2. The device defined in claim 1, said compartments being arranged to be emptied in sequence into respective individual receiver means, the compartment which is positioned to empty last having its bottom opening located over a particular receiving means which is at least one bobbin removed from said one receiving means which is discharging a bobbin, whereby a storage of a plurality of bobbins is provided between said magazine and said discharge location to efiect the continuance of the bobbin feeding without causing delay in the operation of the winding machine due to absence of yarn supply while an empty magazine is being exchanged for a full one.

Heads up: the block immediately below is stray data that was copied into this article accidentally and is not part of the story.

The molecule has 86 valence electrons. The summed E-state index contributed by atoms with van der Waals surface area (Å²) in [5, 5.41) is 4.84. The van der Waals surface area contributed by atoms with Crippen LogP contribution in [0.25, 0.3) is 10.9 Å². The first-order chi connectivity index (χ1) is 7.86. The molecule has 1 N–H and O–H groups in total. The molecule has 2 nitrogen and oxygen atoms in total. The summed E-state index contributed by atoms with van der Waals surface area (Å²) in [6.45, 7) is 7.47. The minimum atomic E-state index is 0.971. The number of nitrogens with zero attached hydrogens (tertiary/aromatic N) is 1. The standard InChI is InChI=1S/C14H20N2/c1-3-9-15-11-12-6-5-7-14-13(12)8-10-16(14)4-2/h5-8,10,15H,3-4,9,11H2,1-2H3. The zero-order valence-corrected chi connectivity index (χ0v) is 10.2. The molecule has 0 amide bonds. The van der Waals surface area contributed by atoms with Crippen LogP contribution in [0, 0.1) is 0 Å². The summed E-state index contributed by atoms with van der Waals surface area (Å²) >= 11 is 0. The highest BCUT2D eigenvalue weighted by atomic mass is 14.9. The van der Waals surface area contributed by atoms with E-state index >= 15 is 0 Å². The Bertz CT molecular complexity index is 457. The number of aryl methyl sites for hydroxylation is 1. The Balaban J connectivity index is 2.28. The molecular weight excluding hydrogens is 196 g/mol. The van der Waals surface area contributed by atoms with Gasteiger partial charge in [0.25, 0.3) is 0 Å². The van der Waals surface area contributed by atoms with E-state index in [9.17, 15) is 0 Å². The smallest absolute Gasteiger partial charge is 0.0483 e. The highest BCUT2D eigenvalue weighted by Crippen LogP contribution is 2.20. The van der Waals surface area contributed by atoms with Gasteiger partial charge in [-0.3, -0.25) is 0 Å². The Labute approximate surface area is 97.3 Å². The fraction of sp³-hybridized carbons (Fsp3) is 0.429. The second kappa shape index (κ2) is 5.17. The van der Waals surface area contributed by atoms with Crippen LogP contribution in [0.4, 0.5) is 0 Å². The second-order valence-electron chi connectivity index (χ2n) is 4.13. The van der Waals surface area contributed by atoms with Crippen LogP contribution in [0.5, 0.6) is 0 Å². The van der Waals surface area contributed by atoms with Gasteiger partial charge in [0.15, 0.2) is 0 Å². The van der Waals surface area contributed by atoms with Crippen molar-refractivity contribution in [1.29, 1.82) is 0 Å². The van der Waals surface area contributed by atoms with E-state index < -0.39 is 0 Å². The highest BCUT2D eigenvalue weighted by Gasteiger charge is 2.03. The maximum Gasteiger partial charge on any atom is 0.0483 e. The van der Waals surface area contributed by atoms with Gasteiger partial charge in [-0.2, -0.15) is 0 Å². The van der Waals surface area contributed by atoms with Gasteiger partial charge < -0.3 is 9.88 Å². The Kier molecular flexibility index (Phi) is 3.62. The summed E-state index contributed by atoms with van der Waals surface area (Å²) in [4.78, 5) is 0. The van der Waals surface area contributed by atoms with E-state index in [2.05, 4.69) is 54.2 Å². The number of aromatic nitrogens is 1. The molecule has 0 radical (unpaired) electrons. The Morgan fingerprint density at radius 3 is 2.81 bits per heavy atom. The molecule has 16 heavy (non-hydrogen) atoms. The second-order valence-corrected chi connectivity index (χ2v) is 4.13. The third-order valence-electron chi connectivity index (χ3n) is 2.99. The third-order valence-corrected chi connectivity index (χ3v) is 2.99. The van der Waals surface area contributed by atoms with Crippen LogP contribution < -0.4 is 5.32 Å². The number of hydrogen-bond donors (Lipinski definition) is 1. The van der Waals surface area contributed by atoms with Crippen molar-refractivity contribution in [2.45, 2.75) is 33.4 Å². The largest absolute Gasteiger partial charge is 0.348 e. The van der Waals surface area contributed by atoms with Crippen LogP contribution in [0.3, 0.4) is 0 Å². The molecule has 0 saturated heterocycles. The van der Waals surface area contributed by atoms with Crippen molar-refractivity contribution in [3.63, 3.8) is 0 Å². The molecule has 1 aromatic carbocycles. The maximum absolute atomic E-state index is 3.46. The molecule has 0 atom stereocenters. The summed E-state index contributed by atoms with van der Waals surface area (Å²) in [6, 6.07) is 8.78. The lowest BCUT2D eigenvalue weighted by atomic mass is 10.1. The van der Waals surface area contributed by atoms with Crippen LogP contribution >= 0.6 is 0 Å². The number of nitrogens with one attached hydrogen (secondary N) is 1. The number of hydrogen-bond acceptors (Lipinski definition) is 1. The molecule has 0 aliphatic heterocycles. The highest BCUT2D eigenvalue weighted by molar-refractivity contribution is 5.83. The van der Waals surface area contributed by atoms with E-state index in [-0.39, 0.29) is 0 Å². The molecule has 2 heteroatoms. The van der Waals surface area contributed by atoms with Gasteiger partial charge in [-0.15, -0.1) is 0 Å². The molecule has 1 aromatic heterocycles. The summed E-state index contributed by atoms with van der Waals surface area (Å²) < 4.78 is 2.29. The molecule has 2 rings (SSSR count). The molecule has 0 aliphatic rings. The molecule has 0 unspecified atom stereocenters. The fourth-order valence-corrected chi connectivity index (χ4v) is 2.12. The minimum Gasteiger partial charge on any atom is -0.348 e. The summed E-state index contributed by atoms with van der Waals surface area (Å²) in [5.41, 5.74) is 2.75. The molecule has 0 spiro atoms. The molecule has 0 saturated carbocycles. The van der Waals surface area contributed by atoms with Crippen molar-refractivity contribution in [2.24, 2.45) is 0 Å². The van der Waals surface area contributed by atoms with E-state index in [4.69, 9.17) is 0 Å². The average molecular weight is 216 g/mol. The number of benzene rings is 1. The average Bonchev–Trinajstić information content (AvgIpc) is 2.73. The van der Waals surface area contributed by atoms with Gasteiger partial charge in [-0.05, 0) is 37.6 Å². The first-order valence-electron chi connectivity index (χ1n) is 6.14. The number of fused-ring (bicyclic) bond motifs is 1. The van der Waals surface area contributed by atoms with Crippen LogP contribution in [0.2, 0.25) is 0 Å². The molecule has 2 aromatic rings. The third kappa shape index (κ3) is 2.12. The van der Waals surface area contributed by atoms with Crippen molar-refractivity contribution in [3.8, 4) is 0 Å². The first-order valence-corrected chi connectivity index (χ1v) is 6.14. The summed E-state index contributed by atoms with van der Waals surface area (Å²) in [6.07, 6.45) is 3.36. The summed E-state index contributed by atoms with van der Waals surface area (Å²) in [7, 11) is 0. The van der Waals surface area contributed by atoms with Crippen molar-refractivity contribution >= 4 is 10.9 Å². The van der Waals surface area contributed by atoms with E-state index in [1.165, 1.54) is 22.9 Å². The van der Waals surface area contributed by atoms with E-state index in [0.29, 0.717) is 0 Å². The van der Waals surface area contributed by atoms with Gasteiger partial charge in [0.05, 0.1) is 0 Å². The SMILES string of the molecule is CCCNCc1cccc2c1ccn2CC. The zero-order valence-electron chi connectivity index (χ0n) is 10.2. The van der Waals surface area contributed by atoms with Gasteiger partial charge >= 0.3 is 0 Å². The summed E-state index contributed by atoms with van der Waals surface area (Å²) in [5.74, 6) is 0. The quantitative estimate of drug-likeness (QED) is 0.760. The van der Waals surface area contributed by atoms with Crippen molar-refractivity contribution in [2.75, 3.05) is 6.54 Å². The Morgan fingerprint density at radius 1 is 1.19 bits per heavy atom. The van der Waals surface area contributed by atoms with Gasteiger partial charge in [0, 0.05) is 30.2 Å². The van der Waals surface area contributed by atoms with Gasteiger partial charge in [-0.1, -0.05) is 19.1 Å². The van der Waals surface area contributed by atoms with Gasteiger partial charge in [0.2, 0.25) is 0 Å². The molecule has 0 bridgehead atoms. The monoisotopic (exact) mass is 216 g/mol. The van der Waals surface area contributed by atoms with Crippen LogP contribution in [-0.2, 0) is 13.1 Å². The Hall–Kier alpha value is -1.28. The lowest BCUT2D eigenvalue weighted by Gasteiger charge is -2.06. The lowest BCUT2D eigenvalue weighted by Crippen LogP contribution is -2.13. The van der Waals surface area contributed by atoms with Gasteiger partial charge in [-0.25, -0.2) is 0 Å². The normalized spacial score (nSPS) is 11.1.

3. The device defined in claim 1, said magazine having a bobbin holding capacity greater than the bobbin carrying capacity of said conveyor.